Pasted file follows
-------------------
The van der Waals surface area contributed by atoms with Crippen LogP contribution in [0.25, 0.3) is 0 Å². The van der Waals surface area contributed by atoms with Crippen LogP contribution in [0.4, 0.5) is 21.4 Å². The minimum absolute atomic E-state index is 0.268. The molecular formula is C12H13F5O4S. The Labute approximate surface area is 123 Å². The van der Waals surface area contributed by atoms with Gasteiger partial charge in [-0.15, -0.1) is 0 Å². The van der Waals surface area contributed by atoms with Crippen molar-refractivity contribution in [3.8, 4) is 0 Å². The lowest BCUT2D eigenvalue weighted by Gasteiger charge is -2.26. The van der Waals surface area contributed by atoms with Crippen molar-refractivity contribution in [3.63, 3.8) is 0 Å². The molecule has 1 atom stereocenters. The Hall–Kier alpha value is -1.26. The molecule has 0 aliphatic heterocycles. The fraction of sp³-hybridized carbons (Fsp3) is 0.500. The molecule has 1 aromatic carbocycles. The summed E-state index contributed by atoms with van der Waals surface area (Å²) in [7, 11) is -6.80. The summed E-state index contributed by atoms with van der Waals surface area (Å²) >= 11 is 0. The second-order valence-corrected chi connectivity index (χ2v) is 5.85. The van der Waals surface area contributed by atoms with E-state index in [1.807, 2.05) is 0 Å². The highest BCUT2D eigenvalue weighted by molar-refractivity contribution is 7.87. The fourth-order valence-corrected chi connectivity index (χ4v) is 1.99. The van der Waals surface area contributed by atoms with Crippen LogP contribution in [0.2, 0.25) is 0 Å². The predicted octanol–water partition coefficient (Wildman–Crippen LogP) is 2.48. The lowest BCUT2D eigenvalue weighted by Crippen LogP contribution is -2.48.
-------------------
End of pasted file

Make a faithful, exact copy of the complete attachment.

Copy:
The van der Waals surface area contributed by atoms with Crippen LogP contribution in [0.25, 0.3) is 0 Å². The van der Waals surface area contributed by atoms with Crippen LogP contribution in [0.4, 0.5) is 21.4 Å². The minimum absolute atomic E-state index is 0.268. The molecular formula is C12H13F5O4S. The Labute approximate surface area is 123 Å². The van der Waals surface area contributed by atoms with Gasteiger partial charge in [-0.15, -0.1) is 0 Å². The van der Waals surface area contributed by atoms with Crippen molar-refractivity contribution in [3.8, 4) is 0 Å². The lowest BCUT2D eigenvalue weighted by Gasteiger charge is -2.26. The van der Waals surface area contributed by atoms with Crippen molar-refractivity contribution in [3.63, 3.8) is 0 Å². The molecule has 1 atom stereocenters. The Hall–Kier alpha value is -1.26. The molecule has 0 aliphatic heterocycles. The fraction of sp³-hybridized carbons (Fsp3) is 0.500. The molecule has 1 aromatic carbocycles. The summed E-state index contributed by atoms with van der Waals surface area (Å²) in [7, 11) is -6.80. The summed E-state index contributed by atoms with van der Waals surface area (Å²) >= 11 is 0. The second-order valence-corrected chi connectivity index (χ2v) is 5.85. The van der Waals surface area contributed by atoms with E-state index in [1.807, 2.05) is 0 Å². The highest BCUT2D eigenvalue weighted by molar-refractivity contribution is 7.87. The fourth-order valence-corrected chi connectivity index (χ4v) is 1.99. The van der Waals surface area contributed by atoms with Crippen LogP contribution in [0.2, 0.25) is 0 Å². The predicted octanol–water partition coefficient (Wildman–Crippen LogP) is 2.48. The lowest BCUT2D eigenvalue weighted by Crippen LogP contribution is -2.48.